Raj DK, Mu J, Jiang H, Kabat J, Singh S, Sullivan M, Fay MP, McCutchan TF, Su XZ - J. Biol. Chem. (2008)

GSH accumulation assays. Parasitized RBCs or uninfected RBCs were incubated with radioactive GSH (the curves shown are from 3 nm GSH), and the radioactivities in the RBCs were measured at different time points. Unincorporated radioactive materials were removed by spinning the RBC through silicon oil. The data were from three independent repeats. Similar accumulation curve patterns were obtained using 1 and 6 nm radioactive labeled GSH (data not shown).
© Copyright Policy - open-access
Related In: Results  -  Collection

License
Show All Figures
getmorefigures.php?uid=PMC2658063&req=5

fig3: GSH accumulation assays. Parasitized RBCs or uninfected RBCs were incubated with radioactive GSH (the curves shown are from 3 nm GSH), and the radioactivities in the RBCs were measured at different time points. Unincorporated radioactive materials were removed by spinning the RBC through silicon oil. The data were from three independent repeats. Similar accumulation curve patterns were obtained using 1 and 6 nm radioactive labeled GSH (data not shown).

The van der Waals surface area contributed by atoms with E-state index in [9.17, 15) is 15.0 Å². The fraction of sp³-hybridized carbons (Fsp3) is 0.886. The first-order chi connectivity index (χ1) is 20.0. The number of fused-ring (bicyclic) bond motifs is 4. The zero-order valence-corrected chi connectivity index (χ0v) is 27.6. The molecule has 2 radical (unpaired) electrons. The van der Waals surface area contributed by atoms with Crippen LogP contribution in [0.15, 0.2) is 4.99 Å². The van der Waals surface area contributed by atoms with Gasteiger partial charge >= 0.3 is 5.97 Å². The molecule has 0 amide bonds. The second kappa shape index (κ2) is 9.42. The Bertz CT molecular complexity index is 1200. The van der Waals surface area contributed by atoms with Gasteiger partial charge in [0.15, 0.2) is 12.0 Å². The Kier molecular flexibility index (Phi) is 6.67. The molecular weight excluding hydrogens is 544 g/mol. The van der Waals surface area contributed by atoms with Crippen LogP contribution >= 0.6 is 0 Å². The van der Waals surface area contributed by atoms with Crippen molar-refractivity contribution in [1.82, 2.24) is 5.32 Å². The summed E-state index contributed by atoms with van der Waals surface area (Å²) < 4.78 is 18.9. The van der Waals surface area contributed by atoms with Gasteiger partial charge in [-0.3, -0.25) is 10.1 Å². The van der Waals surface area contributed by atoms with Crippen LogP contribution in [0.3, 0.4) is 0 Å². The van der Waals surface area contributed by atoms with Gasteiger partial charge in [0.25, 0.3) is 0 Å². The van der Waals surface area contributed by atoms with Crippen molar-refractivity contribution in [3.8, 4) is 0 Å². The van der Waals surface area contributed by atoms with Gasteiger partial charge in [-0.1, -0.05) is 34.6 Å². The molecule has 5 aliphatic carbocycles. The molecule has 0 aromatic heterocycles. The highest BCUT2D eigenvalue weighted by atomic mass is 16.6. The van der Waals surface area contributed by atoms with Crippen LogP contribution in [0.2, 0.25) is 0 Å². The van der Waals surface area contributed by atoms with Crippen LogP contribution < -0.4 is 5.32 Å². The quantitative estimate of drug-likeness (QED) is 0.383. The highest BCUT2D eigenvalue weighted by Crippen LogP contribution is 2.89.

Mentions: Increased GSH Accumulation in the W2/MRPΔ Parasite— MRP has been shown to transport GSH and its conjugates such as GSSG, GSH drug adducts, and other metabolites outside mammalian cells (47). The ability to transport GSH conjugates outside the parasite cell may be related to how parasites respond to stresses caused by accumulation of metabolic toxins in in vitro culture, which may explain why the W2/MRPΔ could not grow to a parasitemia higher than 5% when culture medium was changed once a day. We therefore investigated GSH accumulation in 3D7, W2/MRPΔ, and W2 parasites. 3D7 is a CQS parasite that has wild type PfCRT and PfMRP and was included as a control for PfCRT effects on drug accumulation. For all the parasites, accumulation of GSH peaked at ∼20 min after addition of radioactive GSH, and the GSH concentrations stayed at similar levels until the experiments were terminated at 60 min (Fig. 3). Although W2 and 3D7 accumulated approximately the same amount of radioactive GSH, the W2/MRPΔ parasite accumulated approximately twice as much radiolabeled GSH as the WT W2 did (Fig. 3), suggesting that PfMRP may play a role in pumping GSH or GSH conjugates outside the cell and that disruption of PfMRP affects the transport process. RBC accumulated very minimum radioactive GSH, possibly because of active transport of GSH by human MRP and other transporters present on the RBC membrane.